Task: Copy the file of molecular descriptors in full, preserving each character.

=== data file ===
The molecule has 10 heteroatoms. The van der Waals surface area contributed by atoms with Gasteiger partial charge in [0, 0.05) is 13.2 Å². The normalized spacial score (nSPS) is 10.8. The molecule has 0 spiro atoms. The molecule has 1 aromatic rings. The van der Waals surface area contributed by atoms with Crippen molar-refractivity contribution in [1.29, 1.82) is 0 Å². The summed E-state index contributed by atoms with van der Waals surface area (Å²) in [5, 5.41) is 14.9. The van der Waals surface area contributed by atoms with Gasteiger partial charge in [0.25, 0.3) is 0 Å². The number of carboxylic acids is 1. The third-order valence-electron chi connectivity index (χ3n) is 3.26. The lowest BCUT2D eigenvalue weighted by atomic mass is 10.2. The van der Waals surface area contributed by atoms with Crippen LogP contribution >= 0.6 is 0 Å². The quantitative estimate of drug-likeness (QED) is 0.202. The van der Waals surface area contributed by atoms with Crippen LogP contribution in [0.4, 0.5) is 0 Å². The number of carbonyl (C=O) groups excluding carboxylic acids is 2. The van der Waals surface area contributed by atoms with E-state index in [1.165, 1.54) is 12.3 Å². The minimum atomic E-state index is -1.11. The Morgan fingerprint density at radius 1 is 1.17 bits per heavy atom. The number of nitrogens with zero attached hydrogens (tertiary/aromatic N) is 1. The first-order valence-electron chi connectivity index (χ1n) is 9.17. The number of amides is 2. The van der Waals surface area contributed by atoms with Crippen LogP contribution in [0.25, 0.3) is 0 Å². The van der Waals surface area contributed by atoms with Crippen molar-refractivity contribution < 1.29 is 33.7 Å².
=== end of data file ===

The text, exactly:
The molecule has 10 heteroatoms. The van der Waals surface area contributed by atoms with Gasteiger partial charge in [0, 0.05) is 13.2 Å². The normalized spacial score (nSPS) is 10.8. The molecule has 0 spiro atoms. The molecule has 1 aromatic rings. The van der Waals surface area contributed by atoms with Crippen molar-refractivity contribution in [1.29, 1.82) is 0 Å². The summed E-state index contributed by atoms with van der Waals surface area (Å²) in [5, 5.41) is 14.9. The van der Waals surface area contributed by atoms with Gasteiger partial charge in [0.25, 0.3) is 0 Å². The number of carboxylic acids is 1. The third-order valence-electron chi connectivity index (χ3n) is 3.26. The lowest BCUT2D eigenvalue weighted by atomic mass is 10.2. The van der Waals surface area contributed by atoms with Crippen LogP contribution >= 0.6 is 0 Å². The quantitative estimate of drug-likeness (QED) is 0.202. The van der Waals surface area contributed by atoms with Crippen LogP contribution in [0.4, 0.5) is 0 Å². The number of carbonyl (C=O) groups excluding carboxylic acids is 2. The van der Waals surface area contributed by atoms with E-state index in [1.165, 1.54) is 12.3 Å². The minimum atomic E-state index is -1.11. The Morgan fingerprint density at radius 1 is 1.17 bits per heavy atom. The number of nitrogens with zero attached hydrogens (tertiary/aromatic N) is 1. The first-order valence-electron chi connectivity index (χ1n) is 9.17. The number of amides is 2. The van der Waals surface area contributed by atoms with Crippen LogP contribution in [0.25, 0.3) is 0 Å². The van der Waals surface area contributed by atoms with Crippen molar-refractivity contribution < 1.29 is 33.7 Å².